While it is true that FrameMaker excels at the creation of printed content and PDF files, there is absolutely no reason that it should be limited to the creation of chapter-based and book-centric content. FrameMaker works with files, you get to decide what those files represent .. books, chapters, sections, topics, or snippets. For years, people have been using FrameMaker along with tools like Mif2Go, WebWorks, and others, to create both PDF/print output as well as numerous online formats. In those workflows, people generally authored in unstructured, chapter-based files.
With the growing popularity of XML (and DITA in particular), FrameMaker can still be used to author content in a chapter-oriented paradigm, but it can also be used to author individual topics just as easily as any other XML editor. Using DITA maps to organize the topic files (which may represent books, chapters, or other collections). These map and topic can then be passed to external processing tools (like the DITA Open Toolkit) to be generated into specific deliverable formats, and can also be processed within FrameMaker to be assembled into books.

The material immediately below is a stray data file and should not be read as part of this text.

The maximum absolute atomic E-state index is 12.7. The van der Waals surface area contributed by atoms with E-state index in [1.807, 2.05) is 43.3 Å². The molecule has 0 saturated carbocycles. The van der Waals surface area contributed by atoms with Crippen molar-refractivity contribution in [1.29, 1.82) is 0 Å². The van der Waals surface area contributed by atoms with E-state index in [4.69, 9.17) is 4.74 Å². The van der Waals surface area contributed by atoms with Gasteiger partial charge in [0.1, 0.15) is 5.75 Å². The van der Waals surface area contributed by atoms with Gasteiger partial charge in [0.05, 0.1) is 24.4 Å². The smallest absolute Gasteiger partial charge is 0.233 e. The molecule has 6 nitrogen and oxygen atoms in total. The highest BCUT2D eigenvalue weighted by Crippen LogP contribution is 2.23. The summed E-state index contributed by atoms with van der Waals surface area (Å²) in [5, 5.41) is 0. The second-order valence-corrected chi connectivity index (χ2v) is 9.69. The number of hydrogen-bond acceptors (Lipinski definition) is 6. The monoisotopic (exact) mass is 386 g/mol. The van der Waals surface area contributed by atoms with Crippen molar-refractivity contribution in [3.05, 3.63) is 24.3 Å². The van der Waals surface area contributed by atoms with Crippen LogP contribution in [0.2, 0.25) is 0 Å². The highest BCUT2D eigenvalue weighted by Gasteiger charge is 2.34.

You might suggest that authoring in FrameMaker forces people to think in a book-centric manner because of the print format of the WYSIWYG authoring view. Although this may be the way you’ve seen FrameMaker used, this is completely up to you as the author to format the authoring view however it makes sense for your workflow and writers. When opening an XML file, you select a structure application to use, which applies a template which defined the way the content is rendered on screen. You can set up this structure application with a print-focused layout or you can choose to use fonts and a layout that looks very simple.
One example of this is found in the default DITA-FMx 1.1 Topic application which has no indents, uses Verdana as the font throughout and looks more like a web page than a printed book. If you choose to create a PDF from the DITA map and use the default Book application, the print formatting is applied. But while authoring, using the Topic application, you are encouraged to focus on the content rather than the formatting since it’s likely that you are creating deliverables for multiple output formats, of which print (PDF) is only one.
Just because FrameMaker has traditionally been the standard tool for authoring long documents doesn’t mean that it can’t be used for topic-based authoring as well. It is a very flexible and customizable authoring tool, which should be evaluated carefully with other tools when selecting an appropriate XML editor.